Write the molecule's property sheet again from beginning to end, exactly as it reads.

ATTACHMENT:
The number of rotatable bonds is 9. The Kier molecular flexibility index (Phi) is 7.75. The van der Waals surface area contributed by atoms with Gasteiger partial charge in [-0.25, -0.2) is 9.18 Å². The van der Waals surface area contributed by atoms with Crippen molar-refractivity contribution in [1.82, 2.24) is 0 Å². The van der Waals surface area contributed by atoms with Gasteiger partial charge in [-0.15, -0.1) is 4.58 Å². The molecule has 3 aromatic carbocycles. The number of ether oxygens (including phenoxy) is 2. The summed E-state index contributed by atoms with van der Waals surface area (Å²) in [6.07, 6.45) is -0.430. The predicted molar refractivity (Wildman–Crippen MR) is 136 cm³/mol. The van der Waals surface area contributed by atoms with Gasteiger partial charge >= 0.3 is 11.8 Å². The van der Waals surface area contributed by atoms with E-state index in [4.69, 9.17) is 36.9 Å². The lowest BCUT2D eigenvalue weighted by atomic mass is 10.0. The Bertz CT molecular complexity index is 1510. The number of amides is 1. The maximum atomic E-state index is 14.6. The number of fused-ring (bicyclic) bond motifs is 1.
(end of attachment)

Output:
The number of rotatable bonds is 9. The Kier molecular flexibility index (Phi) is 7.75. The van der Waals surface area contributed by atoms with Gasteiger partial charge in [-0.25, -0.2) is 9.18 Å². The van der Waals surface area contributed by atoms with Crippen molar-refractivity contribution in [1.82, 2.24) is 0 Å². The van der Waals surface area contributed by atoms with Gasteiger partial charge in [-0.15, -0.1) is 4.58 Å². The molecule has 3 aromatic carbocycles. The number of ether oxygens (including phenoxy) is 2. The summed E-state index contributed by atoms with van der Waals surface area (Å²) in [6.07, 6.45) is -0.430. The predicted molar refractivity (Wildman–Crippen MR) is 136 cm³/mol. The van der Waals surface area contributed by atoms with Gasteiger partial charge >= 0.3 is 11.8 Å². The van der Waals surface area contributed by atoms with E-state index in [4.69, 9.17) is 36.9 Å². The lowest BCUT2D eigenvalue weighted by atomic mass is 10.0. The Bertz CT molecular complexity index is 1510. The number of amides is 1. The maximum atomic E-state index is 14.6. The number of fused-ring (bicyclic) bond motifs is 1.